Like thousands of others in Belarus, IT specialist Aliaksandr Charnavoki took to the streets of Minsk last year for unprecedented protests against strongman Alexander Lukashenko’s 26-year rule.
Arrested, struck by police and held in detention for four days, Charnavoki eventually fled to neighbouring Ukraine — joining an exodus of fellow tech workers that has left the future of a booming IT sector in doubt.
It was not the “violence and lawlessness” that made him leave, Charnavoki, 39, told AFP in an interview on messenger Telegram.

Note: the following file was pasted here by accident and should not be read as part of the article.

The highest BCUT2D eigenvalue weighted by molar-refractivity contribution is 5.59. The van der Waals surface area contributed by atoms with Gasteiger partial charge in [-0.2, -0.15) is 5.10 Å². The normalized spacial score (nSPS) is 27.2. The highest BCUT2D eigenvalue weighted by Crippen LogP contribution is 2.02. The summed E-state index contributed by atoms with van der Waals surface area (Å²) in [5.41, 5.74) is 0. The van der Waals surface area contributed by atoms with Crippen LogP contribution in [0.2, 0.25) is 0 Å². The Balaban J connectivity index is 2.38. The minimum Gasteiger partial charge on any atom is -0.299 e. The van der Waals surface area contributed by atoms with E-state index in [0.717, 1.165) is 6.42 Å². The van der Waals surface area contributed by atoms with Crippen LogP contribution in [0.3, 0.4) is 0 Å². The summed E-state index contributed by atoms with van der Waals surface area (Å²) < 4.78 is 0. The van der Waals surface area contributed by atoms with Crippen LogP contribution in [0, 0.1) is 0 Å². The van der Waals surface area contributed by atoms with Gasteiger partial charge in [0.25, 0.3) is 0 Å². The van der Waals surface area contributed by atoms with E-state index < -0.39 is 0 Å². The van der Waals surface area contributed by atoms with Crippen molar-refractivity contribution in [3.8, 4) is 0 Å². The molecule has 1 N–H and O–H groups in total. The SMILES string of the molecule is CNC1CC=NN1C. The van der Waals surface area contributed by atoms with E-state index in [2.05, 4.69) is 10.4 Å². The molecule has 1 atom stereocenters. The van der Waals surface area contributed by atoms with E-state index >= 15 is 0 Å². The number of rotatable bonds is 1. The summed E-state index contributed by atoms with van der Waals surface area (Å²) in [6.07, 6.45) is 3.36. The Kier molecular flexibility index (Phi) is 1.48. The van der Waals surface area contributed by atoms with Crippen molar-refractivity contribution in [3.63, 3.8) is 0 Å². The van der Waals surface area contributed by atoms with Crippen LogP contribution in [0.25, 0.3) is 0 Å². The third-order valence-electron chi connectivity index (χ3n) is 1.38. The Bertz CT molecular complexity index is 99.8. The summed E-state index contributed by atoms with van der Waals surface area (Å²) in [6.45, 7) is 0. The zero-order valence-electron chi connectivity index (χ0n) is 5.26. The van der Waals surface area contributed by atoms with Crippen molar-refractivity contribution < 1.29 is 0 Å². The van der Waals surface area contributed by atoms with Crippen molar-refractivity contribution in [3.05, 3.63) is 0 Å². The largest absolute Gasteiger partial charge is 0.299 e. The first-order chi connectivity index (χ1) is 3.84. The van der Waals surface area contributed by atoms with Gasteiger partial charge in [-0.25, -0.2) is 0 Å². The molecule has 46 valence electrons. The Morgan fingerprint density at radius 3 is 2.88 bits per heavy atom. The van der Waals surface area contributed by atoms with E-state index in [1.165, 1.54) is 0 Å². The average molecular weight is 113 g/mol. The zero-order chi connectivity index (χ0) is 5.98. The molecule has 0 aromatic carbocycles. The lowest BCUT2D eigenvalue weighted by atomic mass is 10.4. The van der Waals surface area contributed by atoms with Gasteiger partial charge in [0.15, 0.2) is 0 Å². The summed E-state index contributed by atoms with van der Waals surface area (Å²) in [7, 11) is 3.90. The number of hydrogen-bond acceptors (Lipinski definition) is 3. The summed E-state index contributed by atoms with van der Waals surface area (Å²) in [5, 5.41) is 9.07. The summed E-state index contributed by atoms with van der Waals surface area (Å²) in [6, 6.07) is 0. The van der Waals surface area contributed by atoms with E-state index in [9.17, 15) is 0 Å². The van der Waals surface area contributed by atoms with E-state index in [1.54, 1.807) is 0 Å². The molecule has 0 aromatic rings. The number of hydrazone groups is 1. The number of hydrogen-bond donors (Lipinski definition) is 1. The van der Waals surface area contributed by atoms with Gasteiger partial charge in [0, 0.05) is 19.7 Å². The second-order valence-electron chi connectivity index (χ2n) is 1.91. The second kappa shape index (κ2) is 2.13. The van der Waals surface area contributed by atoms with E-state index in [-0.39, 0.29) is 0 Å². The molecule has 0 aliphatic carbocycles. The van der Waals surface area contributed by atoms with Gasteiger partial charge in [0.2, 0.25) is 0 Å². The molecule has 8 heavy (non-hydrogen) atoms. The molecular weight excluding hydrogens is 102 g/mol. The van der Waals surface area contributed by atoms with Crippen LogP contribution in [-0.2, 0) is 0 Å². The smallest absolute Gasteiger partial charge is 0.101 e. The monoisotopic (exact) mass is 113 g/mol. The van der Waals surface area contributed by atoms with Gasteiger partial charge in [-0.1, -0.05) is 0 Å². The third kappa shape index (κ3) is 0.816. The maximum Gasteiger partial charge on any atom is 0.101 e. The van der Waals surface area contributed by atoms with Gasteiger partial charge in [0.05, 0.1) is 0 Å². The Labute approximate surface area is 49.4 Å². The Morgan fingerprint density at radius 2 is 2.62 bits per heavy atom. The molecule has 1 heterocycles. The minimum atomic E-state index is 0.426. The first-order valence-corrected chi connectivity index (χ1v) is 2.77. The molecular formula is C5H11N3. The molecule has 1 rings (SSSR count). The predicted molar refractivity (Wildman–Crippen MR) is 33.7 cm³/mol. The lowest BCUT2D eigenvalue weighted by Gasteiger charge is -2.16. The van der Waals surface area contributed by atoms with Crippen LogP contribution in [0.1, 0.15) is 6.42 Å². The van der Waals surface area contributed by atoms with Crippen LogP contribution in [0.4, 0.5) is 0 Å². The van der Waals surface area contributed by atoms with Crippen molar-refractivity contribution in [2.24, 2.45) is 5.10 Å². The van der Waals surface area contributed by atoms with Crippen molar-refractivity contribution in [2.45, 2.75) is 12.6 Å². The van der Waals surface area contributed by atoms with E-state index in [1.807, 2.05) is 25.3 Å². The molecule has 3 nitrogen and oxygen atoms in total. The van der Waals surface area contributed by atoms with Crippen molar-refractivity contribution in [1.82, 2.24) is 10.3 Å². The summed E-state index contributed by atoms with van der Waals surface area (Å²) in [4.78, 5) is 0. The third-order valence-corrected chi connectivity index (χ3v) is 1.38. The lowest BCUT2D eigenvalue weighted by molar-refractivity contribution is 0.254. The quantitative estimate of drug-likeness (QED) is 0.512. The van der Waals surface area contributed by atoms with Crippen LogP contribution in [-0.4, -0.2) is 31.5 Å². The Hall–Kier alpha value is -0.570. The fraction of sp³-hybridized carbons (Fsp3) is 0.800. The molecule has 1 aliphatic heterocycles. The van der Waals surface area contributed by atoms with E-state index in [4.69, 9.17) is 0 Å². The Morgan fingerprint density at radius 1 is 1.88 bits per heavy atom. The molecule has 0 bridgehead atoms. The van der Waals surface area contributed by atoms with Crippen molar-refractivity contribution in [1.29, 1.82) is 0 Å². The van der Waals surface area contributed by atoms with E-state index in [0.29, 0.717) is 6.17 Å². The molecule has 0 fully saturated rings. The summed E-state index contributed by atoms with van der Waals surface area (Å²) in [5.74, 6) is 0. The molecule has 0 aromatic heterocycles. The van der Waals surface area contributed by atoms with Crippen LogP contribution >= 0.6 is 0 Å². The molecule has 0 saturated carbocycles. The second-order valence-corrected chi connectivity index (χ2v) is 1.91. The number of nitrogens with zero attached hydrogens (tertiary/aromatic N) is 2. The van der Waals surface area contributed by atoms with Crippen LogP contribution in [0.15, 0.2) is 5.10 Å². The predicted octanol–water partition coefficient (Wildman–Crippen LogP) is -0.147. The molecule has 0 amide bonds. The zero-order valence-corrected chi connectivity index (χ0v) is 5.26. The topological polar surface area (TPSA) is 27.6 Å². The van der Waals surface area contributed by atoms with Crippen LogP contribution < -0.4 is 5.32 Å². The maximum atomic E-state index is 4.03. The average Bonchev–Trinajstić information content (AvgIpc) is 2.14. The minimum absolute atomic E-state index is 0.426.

It was the sense that nothing would ever change.
“The fight against the regime has become meaningless,” he said.
If ex-Soviet Belarus is known for producing anything, it is more likely to be tractors, fertiliser and oil products than software and tech services.
But in recent years its capital Minsk has become a regional high-tech hub, especially after 2017 when Lukashenko signed a decree allowing tech companies not to pay most taxes, including income tax.